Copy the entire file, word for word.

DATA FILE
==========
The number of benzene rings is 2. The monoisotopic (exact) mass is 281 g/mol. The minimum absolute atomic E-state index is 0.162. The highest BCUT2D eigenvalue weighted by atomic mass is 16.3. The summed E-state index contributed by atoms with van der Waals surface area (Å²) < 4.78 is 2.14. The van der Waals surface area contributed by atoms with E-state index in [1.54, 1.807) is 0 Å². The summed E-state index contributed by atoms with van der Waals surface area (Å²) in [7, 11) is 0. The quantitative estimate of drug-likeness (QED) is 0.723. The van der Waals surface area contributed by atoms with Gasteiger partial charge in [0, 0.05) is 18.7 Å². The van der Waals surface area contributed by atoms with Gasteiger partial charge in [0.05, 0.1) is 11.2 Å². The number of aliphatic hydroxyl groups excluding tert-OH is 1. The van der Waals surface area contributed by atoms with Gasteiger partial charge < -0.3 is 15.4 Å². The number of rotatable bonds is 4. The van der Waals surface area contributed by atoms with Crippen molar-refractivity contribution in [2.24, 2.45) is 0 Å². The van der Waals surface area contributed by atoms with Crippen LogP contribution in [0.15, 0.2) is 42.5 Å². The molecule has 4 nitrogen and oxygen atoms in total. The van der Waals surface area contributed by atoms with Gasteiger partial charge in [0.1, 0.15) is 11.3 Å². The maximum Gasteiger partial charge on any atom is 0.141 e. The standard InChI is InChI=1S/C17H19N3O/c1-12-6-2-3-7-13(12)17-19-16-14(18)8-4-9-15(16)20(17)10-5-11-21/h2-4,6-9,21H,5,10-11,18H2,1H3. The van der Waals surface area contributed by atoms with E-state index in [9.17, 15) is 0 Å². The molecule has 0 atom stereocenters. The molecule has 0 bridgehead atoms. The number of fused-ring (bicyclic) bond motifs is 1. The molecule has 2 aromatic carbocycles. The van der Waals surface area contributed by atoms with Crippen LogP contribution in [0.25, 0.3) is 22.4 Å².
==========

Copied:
The number of benzene rings is 2. The monoisotopic (exact) mass is 281 g/mol. The minimum absolute atomic E-state index is 0.162. The highest BCUT2D eigenvalue weighted by atomic mass is 16.3. The summed E-state index contributed by atoms with van der Waals surface area (Å²) < 4.78 is 2.14. The van der Waals surface area contributed by atoms with E-state index in [1.54, 1.807) is 0 Å². The summed E-state index contributed by atoms with van der Waals surface area (Å²) in [7, 11) is 0. The quantitative estimate of drug-likeness (QED) is 0.723. The van der Waals surface area contributed by atoms with Gasteiger partial charge in [0, 0.05) is 18.7 Å². The van der Waals surface area contributed by atoms with Gasteiger partial charge in [0.05, 0.1) is 11.2 Å². The number of aliphatic hydroxyl groups excluding tert-OH is 1. The van der Waals surface area contributed by atoms with Gasteiger partial charge < -0.3 is 15.4 Å². The number of rotatable bonds is 4. The van der Waals surface area contributed by atoms with Crippen molar-refractivity contribution in [2.24, 2.45) is 0 Å². The van der Waals surface area contributed by atoms with Crippen LogP contribution in [0.15, 0.2) is 42.5 Å². The molecule has 4 nitrogen and oxygen atoms in total. The van der Waals surface area contributed by atoms with Gasteiger partial charge in [0.1, 0.15) is 11.3 Å². The maximum Gasteiger partial charge on any atom is 0.141 e. The standard InChI is InChI=1S/C17H19N3O/c1-12-6-2-3-7-13(12)17-19-16-14(18)8-4-9-15(16)20(17)10-5-11-21/h2-4,6-9,21H,5,10-11,18H2,1H3. The van der Waals surface area contributed by atoms with E-state index in [9.17, 15) is 0 Å². The molecule has 0 atom stereocenters. The molecule has 0 bridgehead atoms. The number of fused-ring (bicyclic) bond motifs is 1. The molecule has 2 aromatic carbocycles. The van der Waals surface area contributed by atoms with Crippen LogP contribution in [0.25, 0.3) is 22.4 Å².